What do the creators of Dear Esther think about the term Walking Simulator?

Jog on.

The people who create genre-defining video games aren't always the same people that go on to decide what that genre should be called. We talked about that on this week's podcast, as we cast our mind back to a time when first-person shooters were known simply as 'Doom clones'. Weird.

But some genre names are kinder than others. Back in 2012, when Dear Esther was first commercially released, it sparked a debate that's still seems somewhat unresolved. Its critics lashed out, claiming that a game with such a limited amount of interaction wasn't really a game at all. No, this was just a 'walking simulator'.

Four years on, we spoke to The Chinese Room about this conversation they unknowingly sparked. With some hindsight, is Dear Esther really a video game? Or is it a walking simulator? And does any of that really bloody matter?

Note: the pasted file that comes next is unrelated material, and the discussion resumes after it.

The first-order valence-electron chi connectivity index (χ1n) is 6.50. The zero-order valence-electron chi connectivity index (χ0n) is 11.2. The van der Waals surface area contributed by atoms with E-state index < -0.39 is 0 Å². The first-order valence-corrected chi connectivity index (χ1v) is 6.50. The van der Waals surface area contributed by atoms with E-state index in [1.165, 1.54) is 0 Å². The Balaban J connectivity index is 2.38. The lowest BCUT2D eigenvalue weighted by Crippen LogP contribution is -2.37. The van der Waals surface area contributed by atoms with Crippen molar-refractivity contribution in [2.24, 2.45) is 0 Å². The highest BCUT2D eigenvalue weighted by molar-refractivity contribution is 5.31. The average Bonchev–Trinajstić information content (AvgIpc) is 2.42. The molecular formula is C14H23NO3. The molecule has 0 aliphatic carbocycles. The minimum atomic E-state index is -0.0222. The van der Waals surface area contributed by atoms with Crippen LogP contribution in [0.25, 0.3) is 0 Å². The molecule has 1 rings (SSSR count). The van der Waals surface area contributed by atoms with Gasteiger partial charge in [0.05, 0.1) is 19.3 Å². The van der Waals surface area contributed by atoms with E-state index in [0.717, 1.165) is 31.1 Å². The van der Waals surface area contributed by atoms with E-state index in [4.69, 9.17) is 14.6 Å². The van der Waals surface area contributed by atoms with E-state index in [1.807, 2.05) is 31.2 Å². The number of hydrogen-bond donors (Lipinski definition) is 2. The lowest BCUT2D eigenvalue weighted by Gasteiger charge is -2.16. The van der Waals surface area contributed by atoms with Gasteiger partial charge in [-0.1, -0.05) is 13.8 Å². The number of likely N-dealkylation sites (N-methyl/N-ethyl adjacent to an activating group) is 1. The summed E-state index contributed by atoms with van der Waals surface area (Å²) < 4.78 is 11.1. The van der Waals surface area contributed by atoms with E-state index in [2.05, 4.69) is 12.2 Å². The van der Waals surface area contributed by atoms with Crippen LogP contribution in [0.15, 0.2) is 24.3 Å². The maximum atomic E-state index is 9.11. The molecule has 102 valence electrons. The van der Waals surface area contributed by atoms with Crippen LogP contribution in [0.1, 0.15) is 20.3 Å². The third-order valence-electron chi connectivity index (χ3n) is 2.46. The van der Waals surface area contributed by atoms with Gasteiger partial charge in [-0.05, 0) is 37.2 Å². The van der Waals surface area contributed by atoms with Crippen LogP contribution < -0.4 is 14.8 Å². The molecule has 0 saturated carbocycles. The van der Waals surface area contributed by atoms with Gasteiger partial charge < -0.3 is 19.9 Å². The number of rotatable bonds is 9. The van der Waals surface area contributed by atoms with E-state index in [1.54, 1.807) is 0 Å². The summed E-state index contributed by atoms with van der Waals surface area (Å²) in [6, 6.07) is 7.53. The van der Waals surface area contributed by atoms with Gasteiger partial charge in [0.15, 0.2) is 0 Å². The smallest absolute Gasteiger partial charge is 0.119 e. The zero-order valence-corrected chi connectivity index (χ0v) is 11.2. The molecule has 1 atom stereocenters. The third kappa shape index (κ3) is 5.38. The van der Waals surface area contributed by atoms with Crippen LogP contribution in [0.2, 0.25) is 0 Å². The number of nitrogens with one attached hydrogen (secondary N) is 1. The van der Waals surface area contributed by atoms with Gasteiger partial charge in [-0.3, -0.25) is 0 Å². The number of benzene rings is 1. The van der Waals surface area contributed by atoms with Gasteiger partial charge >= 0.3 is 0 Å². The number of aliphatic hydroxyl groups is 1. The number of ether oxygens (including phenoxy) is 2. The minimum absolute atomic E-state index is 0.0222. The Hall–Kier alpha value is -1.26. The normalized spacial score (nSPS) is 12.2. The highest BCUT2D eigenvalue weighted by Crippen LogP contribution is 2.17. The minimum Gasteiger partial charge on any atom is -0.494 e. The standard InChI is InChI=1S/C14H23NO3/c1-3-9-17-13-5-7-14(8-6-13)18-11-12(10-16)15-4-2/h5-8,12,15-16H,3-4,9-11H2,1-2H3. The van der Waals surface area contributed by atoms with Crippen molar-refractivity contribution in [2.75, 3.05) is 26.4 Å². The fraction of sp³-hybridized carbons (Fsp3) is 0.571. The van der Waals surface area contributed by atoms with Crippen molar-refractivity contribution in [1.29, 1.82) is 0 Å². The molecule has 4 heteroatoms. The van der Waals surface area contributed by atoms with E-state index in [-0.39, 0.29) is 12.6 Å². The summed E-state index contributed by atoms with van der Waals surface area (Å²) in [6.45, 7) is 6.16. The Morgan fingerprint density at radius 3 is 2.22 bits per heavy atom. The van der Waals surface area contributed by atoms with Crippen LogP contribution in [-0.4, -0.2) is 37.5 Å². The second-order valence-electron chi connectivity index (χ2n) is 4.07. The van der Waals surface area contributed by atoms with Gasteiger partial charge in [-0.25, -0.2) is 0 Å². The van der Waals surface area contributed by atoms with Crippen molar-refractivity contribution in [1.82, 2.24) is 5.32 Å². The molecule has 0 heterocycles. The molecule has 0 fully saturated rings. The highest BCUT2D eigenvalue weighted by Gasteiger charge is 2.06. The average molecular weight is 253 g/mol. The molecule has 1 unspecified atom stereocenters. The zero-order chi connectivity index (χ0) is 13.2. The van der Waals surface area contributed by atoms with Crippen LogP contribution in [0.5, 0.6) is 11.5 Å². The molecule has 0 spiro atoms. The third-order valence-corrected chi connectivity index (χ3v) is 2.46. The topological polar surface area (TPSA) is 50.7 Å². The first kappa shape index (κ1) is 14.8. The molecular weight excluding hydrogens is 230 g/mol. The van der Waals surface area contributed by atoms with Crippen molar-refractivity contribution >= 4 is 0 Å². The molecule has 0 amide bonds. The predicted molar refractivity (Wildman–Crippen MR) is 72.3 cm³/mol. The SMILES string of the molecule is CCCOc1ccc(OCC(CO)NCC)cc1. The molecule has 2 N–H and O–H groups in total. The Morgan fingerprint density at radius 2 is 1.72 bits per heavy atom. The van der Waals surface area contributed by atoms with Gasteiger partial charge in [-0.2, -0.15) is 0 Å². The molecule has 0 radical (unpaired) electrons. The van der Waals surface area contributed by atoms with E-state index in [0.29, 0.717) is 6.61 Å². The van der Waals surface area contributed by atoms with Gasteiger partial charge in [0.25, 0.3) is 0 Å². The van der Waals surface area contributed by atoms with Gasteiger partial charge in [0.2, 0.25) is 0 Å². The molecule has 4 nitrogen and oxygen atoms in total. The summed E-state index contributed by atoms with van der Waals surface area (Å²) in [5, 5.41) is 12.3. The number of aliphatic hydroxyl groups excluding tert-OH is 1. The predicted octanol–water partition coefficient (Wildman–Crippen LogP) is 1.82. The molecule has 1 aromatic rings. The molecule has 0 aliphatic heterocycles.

They've probably never had someone ask them these kinds of questions before.

The game's just been rereleased on the PS4 and Xbox One, with an accompanying director's commentary that I think we may have rudely interrupted when we arrived at the studio to film our interview. Still feeling pretty guilty about that. Sorry.

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About the author

Chris Bratt

Chris Bratt

Contributor  |  bratterz

Chris is the host of People Make Games, a crowdfunded YouTube channel that tells cool stories about video games and how they're made.


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